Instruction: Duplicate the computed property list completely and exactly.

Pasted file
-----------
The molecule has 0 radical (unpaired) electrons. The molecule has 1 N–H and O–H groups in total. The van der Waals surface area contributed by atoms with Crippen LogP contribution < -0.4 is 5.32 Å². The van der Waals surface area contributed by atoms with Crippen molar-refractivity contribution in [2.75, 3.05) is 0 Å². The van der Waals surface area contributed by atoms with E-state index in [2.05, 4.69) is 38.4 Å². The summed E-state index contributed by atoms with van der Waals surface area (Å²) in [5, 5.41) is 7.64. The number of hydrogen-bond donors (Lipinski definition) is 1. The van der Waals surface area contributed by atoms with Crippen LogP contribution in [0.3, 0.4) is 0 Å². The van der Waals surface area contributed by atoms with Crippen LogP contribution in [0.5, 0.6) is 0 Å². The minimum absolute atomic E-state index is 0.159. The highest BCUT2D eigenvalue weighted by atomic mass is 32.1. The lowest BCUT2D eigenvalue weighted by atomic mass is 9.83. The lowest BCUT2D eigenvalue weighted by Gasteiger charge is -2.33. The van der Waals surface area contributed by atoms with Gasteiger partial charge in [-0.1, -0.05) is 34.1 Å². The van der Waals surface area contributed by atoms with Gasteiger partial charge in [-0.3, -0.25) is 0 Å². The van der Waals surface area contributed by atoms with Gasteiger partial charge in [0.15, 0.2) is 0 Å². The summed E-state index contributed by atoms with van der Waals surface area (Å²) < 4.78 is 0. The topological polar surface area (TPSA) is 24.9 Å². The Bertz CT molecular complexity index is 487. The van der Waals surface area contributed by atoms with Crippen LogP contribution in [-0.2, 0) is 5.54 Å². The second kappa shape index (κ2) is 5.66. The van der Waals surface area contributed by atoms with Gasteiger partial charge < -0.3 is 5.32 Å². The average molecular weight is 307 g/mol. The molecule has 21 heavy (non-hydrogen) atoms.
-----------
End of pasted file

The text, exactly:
The molecule has 0 radical (unpaired) electrons. The molecule has 1 N–H and O–H groups in total. The van der Waals surface area contributed by atoms with Crippen LogP contribution < -0.4 is 5.32 Å². The van der Waals surface area contributed by atoms with Crippen molar-refractivity contribution in [2.75, 3.05) is 0 Å². The van der Waals surface area contributed by atoms with E-state index in [2.05, 4.69) is 38.4 Å². The summed E-state index contributed by atoms with van der Waals surface area (Å²) in [5, 5.41) is 7.64. The number of hydrogen-bond donors (Lipinski definition) is 1. The van der Waals surface area contributed by atoms with Crippen LogP contribution in [0.3, 0.4) is 0 Å². The van der Waals surface area contributed by atoms with Crippen LogP contribution in [0.5, 0.6) is 0 Å². The minimum absolute atomic E-state index is 0.159. The highest BCUT2D eigenvalue weighted by atomic mass is 32.1. The lowest BCUT2D eigenvalue weighted by atomic mass is 9.83. The lowest BCUT2D eigenvalue weighted by Gasteiger charge is -2.33. The van der Waals surface area contributed by atoms with Gasteiger partial charge in [-0.1, -0.05) is 34.1 Å². The van der Waals surface area contributed by atoms with Gasteiger partial charge in [-0.3, -0.25) is 0 Å². The van der Waals surface area contributed by atoms with Gasteiger partial charge in [0.15, 0.2) is 0 Å². The summed E-state index contributed by atoms with van der Waals surface area (Å²) < 4.78 is 0. The topological polar surface area (TPSA) is 24.9 Å². The Bertz CT molecular complexity index is 487. The van der Waals surface area contributed by atoms with Crippen LogP contribution in [-0.2, 0) is 5.54 Å². The second kappa shape index (κ2) is 5.66. The van der Waals surface area contributed by atoms with Gasteiger partial charge < -0.3 is 5.32 Å². The average molecular weight is 307 g/mol. The molecule has 21 heavy (non-hydrogen) atoms.